Part IV Immune Mechanisms in Neurodegenerative and Neuropsychiatric Disorders

Molecular and Chemical Neuropathology

, Volume 28, Issue 1, pp 77-81

Immunogenetic studies in autism and related disorders

  • R. P. WarrenAffiliated withUtah State University
  • , V. K. SinghAffiliated withThe University of Michigan
  • , R. E. AverettAffiliated withUtah State University
  • , J. D. OdellAffiliated withUtah State University
  • , A. MaciulisAffiliated withUtah State University
  • , R. A. BurgerAffiliated withUtah State University
  • , W. W. DanielsAffiliated withUtah State University
  • , W. L. WarrenAffiliated withUtah State University

Rent the article at a discount

Rent now

* Final gross prices may vary according to local VAT.

Get Access


The major histocompatibility complex comprises a number of genes that control the function and regulation of the immune system. One of these genes, the C4B gene, encodes a product that is involved in eliminating pathogens such as viruses and bacteria from the body. We previously reported that a deficient form of the C4B gene, termed the C4B null allele (no C4B protein produced) had an increased frequency in autism. In this study we attempted to confirm the increased incidence of the C4B null allele in autism and investigated the presence of a C4B null allele in two other childhood disorders, attention-deficit hyperactivity disorder and dyslexia (reading disability). In addition, we explored the relationship of autism to the DRβ1 gene, a gene located close to the C4B in autism. We confirmed the finding of an increased frequency of the C4B null allele in autism and found that the related disorders also had an increased frequency of this null allele. In addition, two alleles of the DRβ1 gene also had significantly increased representation in the autistic subjects.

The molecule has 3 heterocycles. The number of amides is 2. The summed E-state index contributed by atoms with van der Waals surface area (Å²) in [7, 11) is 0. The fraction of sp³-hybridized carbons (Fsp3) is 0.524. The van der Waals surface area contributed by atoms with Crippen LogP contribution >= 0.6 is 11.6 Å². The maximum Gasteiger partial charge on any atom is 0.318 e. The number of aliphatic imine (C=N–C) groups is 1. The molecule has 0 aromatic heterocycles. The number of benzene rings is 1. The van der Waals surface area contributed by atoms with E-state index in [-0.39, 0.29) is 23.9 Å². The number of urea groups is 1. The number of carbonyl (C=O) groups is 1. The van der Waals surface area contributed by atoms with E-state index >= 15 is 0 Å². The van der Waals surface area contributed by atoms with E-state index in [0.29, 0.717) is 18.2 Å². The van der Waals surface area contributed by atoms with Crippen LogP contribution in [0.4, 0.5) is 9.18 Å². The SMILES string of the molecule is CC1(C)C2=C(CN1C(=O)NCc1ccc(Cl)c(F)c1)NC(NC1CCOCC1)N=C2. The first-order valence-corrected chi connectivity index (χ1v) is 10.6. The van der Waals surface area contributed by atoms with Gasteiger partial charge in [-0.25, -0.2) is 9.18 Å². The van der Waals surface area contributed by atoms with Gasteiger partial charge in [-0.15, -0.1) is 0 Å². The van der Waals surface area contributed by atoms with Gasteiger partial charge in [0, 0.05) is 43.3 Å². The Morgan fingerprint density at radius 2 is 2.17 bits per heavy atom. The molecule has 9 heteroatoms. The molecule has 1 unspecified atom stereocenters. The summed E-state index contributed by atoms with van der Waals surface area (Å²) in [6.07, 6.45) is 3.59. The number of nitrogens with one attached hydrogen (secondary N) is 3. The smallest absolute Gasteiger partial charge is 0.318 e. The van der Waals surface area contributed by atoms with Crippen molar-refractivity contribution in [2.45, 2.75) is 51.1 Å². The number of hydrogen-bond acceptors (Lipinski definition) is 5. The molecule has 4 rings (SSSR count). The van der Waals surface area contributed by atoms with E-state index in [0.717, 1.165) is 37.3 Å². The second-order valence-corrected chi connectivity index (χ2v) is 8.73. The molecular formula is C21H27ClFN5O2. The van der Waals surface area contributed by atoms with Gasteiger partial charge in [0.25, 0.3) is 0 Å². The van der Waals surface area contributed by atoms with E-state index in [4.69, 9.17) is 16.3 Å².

Index Entries

Autism attention-deficit hyperactivity disorder histocompatibility complexes autoimmune diseases complement proteins dyslexia